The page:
As expected, consumer price inflation fell to an 11-year low in the December quarter to produce a noticeable easing in price pressures in the economy, especially for petrol, but not for food, which jumped in the closing months of last year. The data increases pressure on the Reserve Bank to again cut interest rates when it meets next Tuesday.

Figures released today by the ABS revealed a fall of 0.3% in the CPI for the December quarter, making the 2008 year rate 3.7%. That compares with a sharp 1.2% jump in the September quarter and an annual rate of 5.0%.

The figures were the weakest since the September quarter of 1997.

The Reserve Bank’s version also eased from an average annual rise in the September quarter of 4.7% for the trimmed mean while the weighted median (the RBA’s two measures) fell to 4.35% in the December quarter. Not as dramatic as the headline rate, but still a softening.

The headline rate was a touch under the market forecast for a fall of 0.4% and an annual rate of 3.6%.

The ABS said that excluding “housing, financial and insurance services’ the fall in the quarter was a larger 0.7% and the rise over the year was a much smaller 2.4%.”

In the September quarter, the ABS said the rise without finance, housing and insurance was 0.7% and the annual rate was 3.8%, so the impact of price cuts other than interest rates is obvious.

The big influence was a 6.9% drop in the cost of transportation in the quarter and a fall of 1.2% over the year. In the September quarter, there was a 1% rise and the annual rate was 8.7%, so the extent of the impact of the sharp fall in oil prices can be seen.

The ABS said the most significant price falls this quarter were for automotive fuel (-18.2%), motor vehicles (-2.4%), deposit and loan facilities (-1.9%) and pharmaceuticals (-4.7%), while the most significant offsetting price increases were for rents (+1.8%), fruit (+8.0%), tobacco (+1.7%) and take away and fast foods (+1.5%).

There had been thoughts that there might be a small rise in the CPI after the slumping Australian dollar pushed import prices and producer prices up by more than expected in the quarter. An end to falling fruit and vegetable prices was also reflected in the producer price index and was thought of as a possible cause of a sharper than expected figure.

But that wasn’t to be, even though Woolworths reported slowing interim and second-quarter sales figures, even as food price inflation jumped to an annual 4.8% in the three months to December from 3.2% in the September quarter as “deflation in produce ceased”.

But other figures released from the Department of Education, Employment and Workplace Relations (DEEWR), reveal the sharp fall in demand for skilled labour over the past year, a pointer to rising levels of joblessness in the months ahead.

The figures showed a 7.7% fall in skilled job vacancies in January, with the department’s skilled vacancies index hitting 56.1 points this month, 43.4% lower than in January 2008.

Vacancies fell in all three occupational groups monitored by the department.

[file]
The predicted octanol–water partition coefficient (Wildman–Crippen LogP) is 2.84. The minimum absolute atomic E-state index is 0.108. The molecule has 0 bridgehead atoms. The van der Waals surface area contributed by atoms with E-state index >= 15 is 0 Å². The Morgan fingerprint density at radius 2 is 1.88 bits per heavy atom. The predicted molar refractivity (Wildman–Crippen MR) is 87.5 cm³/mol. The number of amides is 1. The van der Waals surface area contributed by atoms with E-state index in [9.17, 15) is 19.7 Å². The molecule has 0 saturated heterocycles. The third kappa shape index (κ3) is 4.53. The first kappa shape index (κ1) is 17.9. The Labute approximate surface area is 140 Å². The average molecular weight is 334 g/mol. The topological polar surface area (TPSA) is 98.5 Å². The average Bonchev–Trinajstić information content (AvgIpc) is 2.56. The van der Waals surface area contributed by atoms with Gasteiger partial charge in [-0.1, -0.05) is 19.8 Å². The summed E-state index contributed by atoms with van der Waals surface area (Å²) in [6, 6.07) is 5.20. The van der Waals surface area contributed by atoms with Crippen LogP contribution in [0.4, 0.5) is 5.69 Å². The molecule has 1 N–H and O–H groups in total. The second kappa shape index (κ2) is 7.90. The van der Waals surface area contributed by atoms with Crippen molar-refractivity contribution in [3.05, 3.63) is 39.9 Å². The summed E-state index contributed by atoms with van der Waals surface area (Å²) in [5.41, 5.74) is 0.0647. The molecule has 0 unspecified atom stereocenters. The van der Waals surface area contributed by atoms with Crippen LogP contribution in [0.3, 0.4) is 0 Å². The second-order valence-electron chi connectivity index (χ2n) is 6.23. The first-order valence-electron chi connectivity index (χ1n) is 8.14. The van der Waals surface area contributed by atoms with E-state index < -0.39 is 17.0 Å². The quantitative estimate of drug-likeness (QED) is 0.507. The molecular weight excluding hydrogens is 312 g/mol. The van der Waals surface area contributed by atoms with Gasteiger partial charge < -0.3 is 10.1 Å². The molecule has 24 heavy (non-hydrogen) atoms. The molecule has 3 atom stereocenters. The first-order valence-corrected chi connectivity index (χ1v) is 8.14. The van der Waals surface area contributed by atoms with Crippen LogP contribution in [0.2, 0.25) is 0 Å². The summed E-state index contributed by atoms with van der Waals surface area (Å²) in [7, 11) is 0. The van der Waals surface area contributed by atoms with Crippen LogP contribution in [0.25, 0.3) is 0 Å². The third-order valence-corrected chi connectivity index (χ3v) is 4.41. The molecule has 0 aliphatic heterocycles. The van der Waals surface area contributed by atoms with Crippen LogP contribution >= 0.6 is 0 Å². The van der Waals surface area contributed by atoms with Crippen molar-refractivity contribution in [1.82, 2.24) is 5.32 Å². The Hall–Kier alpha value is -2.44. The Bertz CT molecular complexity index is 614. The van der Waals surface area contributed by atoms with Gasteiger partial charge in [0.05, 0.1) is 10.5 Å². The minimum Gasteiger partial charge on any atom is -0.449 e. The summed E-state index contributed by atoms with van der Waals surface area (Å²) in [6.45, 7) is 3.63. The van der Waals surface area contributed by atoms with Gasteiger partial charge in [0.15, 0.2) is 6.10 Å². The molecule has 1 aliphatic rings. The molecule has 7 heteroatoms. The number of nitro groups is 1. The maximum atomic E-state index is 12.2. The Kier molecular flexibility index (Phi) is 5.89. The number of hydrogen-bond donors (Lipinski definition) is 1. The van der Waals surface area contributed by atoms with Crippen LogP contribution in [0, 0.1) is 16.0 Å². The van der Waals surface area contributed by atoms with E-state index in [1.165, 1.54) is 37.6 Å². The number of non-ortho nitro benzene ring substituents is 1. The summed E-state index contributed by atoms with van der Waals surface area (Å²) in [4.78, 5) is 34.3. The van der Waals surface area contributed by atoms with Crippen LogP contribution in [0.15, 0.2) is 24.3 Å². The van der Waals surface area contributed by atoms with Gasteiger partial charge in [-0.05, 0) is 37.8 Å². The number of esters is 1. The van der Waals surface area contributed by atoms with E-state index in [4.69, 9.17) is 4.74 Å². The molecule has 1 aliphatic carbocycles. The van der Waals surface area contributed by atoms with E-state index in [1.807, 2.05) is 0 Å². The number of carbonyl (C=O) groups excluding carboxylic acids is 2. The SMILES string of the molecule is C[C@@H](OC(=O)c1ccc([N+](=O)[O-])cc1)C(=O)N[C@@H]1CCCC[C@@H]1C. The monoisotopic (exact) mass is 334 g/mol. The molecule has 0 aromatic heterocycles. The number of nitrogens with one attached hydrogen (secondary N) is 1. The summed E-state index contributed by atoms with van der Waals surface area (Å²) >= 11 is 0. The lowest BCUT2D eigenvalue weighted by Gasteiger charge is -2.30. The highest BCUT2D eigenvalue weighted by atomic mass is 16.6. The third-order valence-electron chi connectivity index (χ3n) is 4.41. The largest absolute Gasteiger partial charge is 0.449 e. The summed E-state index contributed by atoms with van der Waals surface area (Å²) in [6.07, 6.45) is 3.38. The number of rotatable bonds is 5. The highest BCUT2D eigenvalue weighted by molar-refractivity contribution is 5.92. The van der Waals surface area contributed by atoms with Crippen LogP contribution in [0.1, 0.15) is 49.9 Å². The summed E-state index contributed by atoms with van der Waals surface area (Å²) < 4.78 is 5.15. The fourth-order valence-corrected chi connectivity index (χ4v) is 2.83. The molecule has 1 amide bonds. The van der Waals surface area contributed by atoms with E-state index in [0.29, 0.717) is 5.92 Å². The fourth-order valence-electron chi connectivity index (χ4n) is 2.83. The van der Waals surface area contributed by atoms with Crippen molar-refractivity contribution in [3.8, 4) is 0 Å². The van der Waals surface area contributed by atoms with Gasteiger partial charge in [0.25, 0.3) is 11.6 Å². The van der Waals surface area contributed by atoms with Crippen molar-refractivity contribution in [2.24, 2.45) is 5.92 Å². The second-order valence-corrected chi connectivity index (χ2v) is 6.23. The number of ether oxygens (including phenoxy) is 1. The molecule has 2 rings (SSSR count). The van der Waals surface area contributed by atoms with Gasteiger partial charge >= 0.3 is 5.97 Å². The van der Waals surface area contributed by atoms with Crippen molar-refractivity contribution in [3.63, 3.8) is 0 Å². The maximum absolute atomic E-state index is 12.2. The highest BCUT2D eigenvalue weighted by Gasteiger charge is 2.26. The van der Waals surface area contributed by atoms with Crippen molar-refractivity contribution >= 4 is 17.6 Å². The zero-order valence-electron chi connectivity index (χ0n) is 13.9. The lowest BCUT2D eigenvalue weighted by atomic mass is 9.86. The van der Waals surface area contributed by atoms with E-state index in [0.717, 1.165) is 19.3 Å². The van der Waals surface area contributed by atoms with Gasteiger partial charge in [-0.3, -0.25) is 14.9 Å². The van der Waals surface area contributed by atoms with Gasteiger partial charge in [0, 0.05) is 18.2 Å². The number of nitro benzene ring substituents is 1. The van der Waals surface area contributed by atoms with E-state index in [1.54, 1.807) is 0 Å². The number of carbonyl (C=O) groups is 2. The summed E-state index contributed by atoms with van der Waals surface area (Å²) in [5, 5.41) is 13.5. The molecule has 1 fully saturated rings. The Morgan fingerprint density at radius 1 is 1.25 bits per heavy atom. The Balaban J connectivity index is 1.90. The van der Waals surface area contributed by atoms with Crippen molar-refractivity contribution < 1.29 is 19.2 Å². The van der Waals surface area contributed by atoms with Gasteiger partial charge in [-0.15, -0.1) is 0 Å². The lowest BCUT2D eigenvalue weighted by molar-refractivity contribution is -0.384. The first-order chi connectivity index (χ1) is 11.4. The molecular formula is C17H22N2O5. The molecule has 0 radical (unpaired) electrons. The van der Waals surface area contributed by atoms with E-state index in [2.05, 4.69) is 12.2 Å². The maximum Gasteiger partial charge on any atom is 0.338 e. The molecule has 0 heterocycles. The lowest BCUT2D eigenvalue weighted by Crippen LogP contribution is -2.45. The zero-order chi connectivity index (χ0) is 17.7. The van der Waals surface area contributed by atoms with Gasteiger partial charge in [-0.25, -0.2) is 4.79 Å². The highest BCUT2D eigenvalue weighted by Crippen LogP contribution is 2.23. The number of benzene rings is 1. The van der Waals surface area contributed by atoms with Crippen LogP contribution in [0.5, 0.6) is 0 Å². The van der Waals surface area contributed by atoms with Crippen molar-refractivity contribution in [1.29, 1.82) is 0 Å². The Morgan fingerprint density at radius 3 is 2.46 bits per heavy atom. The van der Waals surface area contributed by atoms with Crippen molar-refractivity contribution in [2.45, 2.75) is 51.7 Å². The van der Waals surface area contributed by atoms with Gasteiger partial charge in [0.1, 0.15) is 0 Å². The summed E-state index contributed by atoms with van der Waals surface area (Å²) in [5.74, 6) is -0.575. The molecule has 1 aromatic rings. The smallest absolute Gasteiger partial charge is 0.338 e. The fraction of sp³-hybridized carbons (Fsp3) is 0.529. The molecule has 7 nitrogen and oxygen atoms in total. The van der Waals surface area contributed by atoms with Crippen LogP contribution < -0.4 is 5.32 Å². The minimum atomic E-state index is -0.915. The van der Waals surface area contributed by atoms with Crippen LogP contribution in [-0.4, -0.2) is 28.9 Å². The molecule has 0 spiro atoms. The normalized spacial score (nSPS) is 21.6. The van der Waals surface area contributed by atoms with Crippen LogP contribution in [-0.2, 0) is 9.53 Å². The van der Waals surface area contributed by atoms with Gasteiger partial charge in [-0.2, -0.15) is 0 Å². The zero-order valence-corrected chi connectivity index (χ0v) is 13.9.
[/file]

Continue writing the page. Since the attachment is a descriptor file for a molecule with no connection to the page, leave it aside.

Trade vacancies declined 10%, associate professionals fell 8.8% and professionals dropped 4%. The department said the fall in skilled vacancies was widespread, with decreases evident in 17 of the 18 professions monitored. The only occupation to rise was medical and science technical officers, increasing by 2.9%.

All states and territories experienced decreases in skilled vacancies in January, the largest drop being 10.4% in NSW; while all states and territories reported falls in the year to January, with NSW again leading the way with a plunge of 57.3%.

And the Westpac/Melbourne Institute leading index dropped in November, a pointer to the economy moving into recession this year.

The index is a way of looking at future economic growth and it fell 1% to 253.5 points from October. Westpac said the index shrank at an annualised 2.2%, the first negative reading since May 2001.

According to Westpac economics chief Bill Evans, the fall in “the leading index coupled with the further deterioration in the global environment intensifies the risk that the Australian economy will contract through 2009.”

“There seems little doubt that the central bank will decide to further reduce the overnight cash rate,” he added.

Today’s inflation figures will allow a rate cut of up to 1%, perhaps 1.25% to happen next Tuesday, or over February and March to get the rate down to 3% as quickly as possible.

The cash rate is now well above the annual inflation rate of 3.7% and the RBA board said in December in cutting rates by 1% that it had “judged that a further significant reduction in the cash rate was warranted now, to take monetary policy to an expansionary setting. As a result of today’s decision, the cash rate will be at its previous cyclical low point.”

Well, that was when the CPI was 5% and the RBA’s measure was an average 4.7%. The CPI has now fallen well under the cash rate and the RBA’s measure is now within 0.10% of the cash rate, so another big rate cut is needed to make sure the expansionary nature of monetary policy is preserved, especially with the global economy tanking and some early signs of an accelerating slowdown here.

Peter Fray

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